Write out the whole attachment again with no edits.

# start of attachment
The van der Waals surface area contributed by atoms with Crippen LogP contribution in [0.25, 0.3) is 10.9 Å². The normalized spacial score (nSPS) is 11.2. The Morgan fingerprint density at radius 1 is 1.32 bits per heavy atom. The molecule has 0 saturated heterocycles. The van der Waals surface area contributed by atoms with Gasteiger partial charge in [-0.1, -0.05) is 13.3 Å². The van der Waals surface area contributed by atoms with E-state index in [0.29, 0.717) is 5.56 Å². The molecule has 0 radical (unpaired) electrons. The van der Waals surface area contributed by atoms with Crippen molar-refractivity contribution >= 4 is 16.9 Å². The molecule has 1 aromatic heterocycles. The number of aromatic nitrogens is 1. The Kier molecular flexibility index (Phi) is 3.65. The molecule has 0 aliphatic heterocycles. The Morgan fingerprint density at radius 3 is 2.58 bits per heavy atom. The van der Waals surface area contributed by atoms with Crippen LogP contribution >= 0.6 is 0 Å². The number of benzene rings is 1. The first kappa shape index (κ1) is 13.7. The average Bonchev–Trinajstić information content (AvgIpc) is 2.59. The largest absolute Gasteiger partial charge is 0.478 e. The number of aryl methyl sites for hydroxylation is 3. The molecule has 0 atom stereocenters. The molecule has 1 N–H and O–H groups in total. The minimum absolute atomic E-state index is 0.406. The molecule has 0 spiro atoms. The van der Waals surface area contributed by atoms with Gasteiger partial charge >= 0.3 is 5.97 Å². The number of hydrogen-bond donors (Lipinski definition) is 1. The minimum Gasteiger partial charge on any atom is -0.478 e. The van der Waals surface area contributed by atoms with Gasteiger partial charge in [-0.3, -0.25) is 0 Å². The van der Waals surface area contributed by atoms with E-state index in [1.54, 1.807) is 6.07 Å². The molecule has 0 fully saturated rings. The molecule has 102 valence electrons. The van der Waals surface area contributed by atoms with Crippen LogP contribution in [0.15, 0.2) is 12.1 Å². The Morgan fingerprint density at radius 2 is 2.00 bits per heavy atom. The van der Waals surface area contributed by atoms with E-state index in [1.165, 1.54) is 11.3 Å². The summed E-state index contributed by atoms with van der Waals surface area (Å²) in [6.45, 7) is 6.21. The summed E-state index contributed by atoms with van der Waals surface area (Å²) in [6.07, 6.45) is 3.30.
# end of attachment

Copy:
The van der Waals surface area contributed by atoms with Crippen LogP contribution in [0.25, 0.3) is 10.9 Å². The normalized spacial score (nSPS) is 11.2. The Morgan fingerprint density at radius 1 is 1.32 bits per heavy atom. The molecule has 0 saturated heterocycles. The van der Waals surface area contributed by atoms with Gasteiger partial charge in [-0.1, -0.05) is 13.3 Å². The van der Waals surface area contributed by atoms with E-state index in [0.29, 0.717) is 5.56 Å². The molecule has 0 radical (unpaired) electrons. The van der Waals surface area contributed by atoms with Crippen molar-refractivity contribution >= 4 is 16.9 Å². The molecule has 1 aromatic heterocycles. The number of aromatic nitrogens is 1. The Kier molecular flexibility index (Phi) is 3.65. The molecule has 0 aliphatic heterocycles. The Morgan fingerprint density at radius 3 is 2.58 bits per heavy atom. The van der Waals surface area contributed by atoms with Crippen LogP contribution >= 0.6 is 0 Å². The number of benzene rings is 1. The first kappa shape index (κ1) is 13.7. The average Bonchev–Trinajstić information content (AvgIpc) is 2.59. The largest absolute Gasteiger partial charge is 0.478 e. The number of aryl methyl sites for hydroxylation is 3. The molecule has 0 atom stereocenters. The molecule has 1 N–H and O–H groups in total. The minimum absolute atomic E-state index is 0.406. The molecule has 0 spiro atoms. The van der Waals surface area contributed by atoms with Gasteiger partial charge >= 0.3 is 5.97 Å². The number of hydrogen-bond donors (Lipinski definition) is 1. The minimum Gasteiger partial charge on any atom is -0.478 e. The van der Waals surface area contributed by atoms with Gasteiger partial charge in [-0.3, -0.25) is 0 Å². The van der Waals surface area contributed by atoms with E-state index in [1.54, 1.807) is 6.07 Å². The molecule has 0 fully saturated rings. The molecule has 102 valence electrons. The van der Waals surface area contributed by atoms with Crippen LogP contribution in [0.15, 0.2) is 12.1 Å². The Morgan fingerprint density at radius 2 is 2.00 bits per heavy atom. The van der Waals surface area contributed by atoms with E-state index in [1.165, 1.54) is 11.3 Å². The summed E-state index contributed by atoms with van der Waals surface area (Å²) in [6.45, 7) is 6.21. The summed E-state index contributed by atoms with van der Waals surface area (Å²) in [6.07, 6.45) is 3.30.